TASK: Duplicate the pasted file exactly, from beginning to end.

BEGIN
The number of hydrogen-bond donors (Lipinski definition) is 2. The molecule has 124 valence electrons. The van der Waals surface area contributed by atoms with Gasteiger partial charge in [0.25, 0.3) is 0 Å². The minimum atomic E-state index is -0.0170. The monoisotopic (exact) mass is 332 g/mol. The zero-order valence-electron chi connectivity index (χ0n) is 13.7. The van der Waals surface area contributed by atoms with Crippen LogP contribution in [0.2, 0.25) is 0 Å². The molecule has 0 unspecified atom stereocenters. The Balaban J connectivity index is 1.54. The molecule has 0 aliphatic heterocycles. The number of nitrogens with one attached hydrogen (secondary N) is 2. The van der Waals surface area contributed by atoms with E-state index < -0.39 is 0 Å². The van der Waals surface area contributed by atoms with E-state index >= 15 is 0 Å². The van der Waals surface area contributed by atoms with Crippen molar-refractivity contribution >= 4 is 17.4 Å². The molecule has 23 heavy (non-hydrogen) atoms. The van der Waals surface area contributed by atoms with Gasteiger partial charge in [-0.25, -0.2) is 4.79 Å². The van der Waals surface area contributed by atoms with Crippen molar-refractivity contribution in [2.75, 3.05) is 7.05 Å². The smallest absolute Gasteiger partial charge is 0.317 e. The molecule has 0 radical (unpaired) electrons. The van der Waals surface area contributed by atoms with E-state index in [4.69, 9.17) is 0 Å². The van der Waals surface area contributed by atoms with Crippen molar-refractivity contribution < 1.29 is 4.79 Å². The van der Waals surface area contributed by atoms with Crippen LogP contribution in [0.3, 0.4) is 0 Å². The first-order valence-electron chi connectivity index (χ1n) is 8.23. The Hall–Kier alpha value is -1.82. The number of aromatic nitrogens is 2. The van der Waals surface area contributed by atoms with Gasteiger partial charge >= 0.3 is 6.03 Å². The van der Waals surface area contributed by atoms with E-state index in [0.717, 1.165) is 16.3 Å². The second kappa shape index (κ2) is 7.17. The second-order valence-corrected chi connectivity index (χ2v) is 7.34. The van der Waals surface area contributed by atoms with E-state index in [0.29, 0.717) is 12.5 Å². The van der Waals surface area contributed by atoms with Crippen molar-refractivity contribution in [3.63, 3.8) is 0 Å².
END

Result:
The number of hydrogen-bond donors (Lipinski definition) is 2. The molecule has 124 valence electrons. The van der Waals surface area contributed by atoms with Gasteiger partial charge in [0.25, 0.3) is 0 Å². The minimum atomic E-state index is -0.0170. The monoisotopic (exact) mass is 332 g/mol. The zero-order valence-electron chi connectivity index (χ0n) is 13.7. The van der Waals surface area contributed by atoms with Crippen LogP contribution in [0.2, 0.25) is 0 Å². The molecule has 0 unspecified atom stereocenters. The Balaban J connectivity index is 1.54. The molecule has 0 aliphatic heterocycles. The number of nitrogens with one attached hydrogen (secondary N) is 2. The van der Waals surface area contributed by atoms with E-state index < -0.39 is 0 Å². The van der Waals surface area contributed by atoms with E-state index >= 15 is 0 Å². The van der Waals surface area contributed by atoms with Crippen molar-refractivity contribution >= 4 is 17.4 Å². The molecule has 23 heavy (non-hydrogen) atoms. The van der Waals surface area contributed by atoms with Gasteiger partial charge in [-0.25, -0.2) is 4.79 Å². The van der Waals surface area contributed by atoms with Crippen molar-refractivity contribution in [2.75, 3.05) is 7.05 Å². The smallest absolute Gasteiger partial charge is 0.317 e. The molecule has 0 radical (unpaired) electrons. The van der Waals surface area contributed by atoms with E-state index in [4.69, 9.17) is 0 Å². The van der Waals surface area contributed by atoms with Crippen molar-refractivity contribution < 1.29 is 4.79 Å². The van der Waals surface area contributed by atoms with Crippen LogP contribution in [0.3, 0.4) is 0 Å². The first-order valence-electron chi connectivity index (χ1n) is 8.23. The Hall–Kier alpha value is -1.82. The number of aromatic nitrogens is 2. The van der Waals surface area contributed by atoms with Gasteiger partial charge >= 0.3 is 6.03 Å². The van der Waals surface area contributed by atoms with E-state index in [0.717, 1.165) is 16.3 Å². The second kappa shape index (κ2) is 7.17. The second-order valence-corrected chi connectivity index (χ2v) is 7.34. The van der Waals surface area contributed by atoms with E-state index in [0.29, 0.717) is 12.5 Å². The van der Waals surface area contributed by atoms with Crippen molar-refractivity contribution in [3.63, 3.8) is 0 Å².